Recommendations for teachersBe as fearless as your students.Make a commitment to learning new technologies or applications that can genuinely help your own productivity or student learning. Try them out in your every day life or with your students. Look to your students or your peers who use technology comfortably. Think through which skills you have and which skills you need to use technology. Use technology more frequently to support student learning.Seek out or create opportunities to collaborate with and learn from your peers. Join or launch a professional learning community to share your experiences with using technology and developing 21st century skills. Form a group in your school or district, or find one online, for your grade level or subject area. Consider using online platforms for at least some of these activities.Evaluate continuing education opportunities. If you have choices in selecting advanced training, consider options that integrate technology and 21st century skills development into the curriculum.Communicate with parents.Parents generally support the use of technology as a tool for learning, and they understand that students need to learn new kinds of skills to be prepared to succeed. Technology itself can help you communicate with parents regularly and explain how technology supports student learning and skills development.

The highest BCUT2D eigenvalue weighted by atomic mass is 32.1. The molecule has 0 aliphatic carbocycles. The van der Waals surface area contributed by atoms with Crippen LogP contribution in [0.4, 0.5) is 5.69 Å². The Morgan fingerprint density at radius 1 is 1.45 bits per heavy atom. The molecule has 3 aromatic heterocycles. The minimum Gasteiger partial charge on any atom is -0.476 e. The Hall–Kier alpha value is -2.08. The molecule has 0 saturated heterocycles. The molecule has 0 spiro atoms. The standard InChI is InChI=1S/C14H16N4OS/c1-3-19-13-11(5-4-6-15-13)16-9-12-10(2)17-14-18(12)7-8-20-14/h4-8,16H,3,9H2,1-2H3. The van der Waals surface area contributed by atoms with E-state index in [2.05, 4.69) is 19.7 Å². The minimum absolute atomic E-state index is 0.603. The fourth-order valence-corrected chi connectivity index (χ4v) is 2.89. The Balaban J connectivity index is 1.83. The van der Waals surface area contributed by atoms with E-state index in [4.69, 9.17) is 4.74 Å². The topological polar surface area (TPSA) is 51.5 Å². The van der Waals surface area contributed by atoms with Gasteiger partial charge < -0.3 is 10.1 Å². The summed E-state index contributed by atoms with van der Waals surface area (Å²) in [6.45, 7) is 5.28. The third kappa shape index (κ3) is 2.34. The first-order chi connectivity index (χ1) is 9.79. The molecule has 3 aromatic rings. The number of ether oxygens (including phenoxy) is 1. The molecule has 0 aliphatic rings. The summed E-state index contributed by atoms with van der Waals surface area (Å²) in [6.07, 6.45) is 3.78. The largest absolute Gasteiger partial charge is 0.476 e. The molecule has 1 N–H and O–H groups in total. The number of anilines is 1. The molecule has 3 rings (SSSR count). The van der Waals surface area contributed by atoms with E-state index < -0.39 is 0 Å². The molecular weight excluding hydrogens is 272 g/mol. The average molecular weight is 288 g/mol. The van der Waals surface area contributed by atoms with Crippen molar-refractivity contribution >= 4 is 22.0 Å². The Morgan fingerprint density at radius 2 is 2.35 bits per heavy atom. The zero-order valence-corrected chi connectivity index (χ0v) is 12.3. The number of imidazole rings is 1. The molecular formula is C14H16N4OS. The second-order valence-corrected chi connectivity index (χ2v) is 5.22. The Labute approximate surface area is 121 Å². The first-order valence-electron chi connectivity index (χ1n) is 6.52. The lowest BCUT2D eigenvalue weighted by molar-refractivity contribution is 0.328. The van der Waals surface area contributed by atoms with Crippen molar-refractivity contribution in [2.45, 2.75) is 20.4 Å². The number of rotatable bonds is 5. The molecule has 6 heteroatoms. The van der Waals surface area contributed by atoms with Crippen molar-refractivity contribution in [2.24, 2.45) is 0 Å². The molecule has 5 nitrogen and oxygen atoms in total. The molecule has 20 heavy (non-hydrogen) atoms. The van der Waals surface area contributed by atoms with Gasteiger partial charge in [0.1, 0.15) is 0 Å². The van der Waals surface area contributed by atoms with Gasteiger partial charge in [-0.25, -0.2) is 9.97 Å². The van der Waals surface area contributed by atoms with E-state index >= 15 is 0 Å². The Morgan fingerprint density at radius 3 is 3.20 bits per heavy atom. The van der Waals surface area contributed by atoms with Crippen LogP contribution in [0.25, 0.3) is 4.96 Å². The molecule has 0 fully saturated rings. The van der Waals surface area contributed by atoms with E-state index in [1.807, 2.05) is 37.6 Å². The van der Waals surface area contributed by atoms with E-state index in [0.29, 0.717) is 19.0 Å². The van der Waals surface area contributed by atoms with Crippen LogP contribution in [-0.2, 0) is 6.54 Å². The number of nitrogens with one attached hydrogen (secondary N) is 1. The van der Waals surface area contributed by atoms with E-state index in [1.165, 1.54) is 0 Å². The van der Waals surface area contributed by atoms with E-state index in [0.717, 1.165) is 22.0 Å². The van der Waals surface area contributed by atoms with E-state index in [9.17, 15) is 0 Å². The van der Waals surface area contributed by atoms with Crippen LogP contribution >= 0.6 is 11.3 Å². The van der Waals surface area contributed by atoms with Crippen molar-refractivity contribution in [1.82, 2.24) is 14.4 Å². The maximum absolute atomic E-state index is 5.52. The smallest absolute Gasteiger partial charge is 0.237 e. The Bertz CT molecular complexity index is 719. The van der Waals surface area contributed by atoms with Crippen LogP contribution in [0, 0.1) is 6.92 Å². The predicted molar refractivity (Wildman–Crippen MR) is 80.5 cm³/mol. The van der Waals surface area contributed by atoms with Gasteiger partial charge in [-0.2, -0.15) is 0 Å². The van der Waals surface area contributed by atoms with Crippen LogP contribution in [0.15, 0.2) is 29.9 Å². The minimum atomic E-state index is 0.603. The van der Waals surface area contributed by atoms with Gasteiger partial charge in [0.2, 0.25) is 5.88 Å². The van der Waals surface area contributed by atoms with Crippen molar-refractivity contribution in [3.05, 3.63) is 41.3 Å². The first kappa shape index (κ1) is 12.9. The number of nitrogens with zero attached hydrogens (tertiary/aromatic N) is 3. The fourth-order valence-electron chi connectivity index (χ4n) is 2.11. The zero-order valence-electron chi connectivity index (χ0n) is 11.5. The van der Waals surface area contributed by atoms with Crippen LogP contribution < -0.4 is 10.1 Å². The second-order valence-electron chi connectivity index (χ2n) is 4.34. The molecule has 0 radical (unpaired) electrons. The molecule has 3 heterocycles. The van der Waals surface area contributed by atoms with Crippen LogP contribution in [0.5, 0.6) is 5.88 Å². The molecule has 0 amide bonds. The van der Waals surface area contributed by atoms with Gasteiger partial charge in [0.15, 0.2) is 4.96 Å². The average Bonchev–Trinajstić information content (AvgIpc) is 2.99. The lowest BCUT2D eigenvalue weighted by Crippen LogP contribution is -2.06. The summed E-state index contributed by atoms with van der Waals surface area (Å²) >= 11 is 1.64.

Continuing language learning: the role of L1 literacy in secondary L2 language and literacy development
Unfortunately, schools are commonly structured as if all students need the same type of instruction, for the same amount of time, across the same curriculum. While this is far from ideal, it may not seem too problematic in some second language and literacy instructional settings, such as foreign language classrooms, where second language (L2) learners share somewhat similar first language (L1) language and literacy knowledge. However, the structure of most schools can be very problematic in where diversity reigns.
I have been a Polish and English teacher since 1976.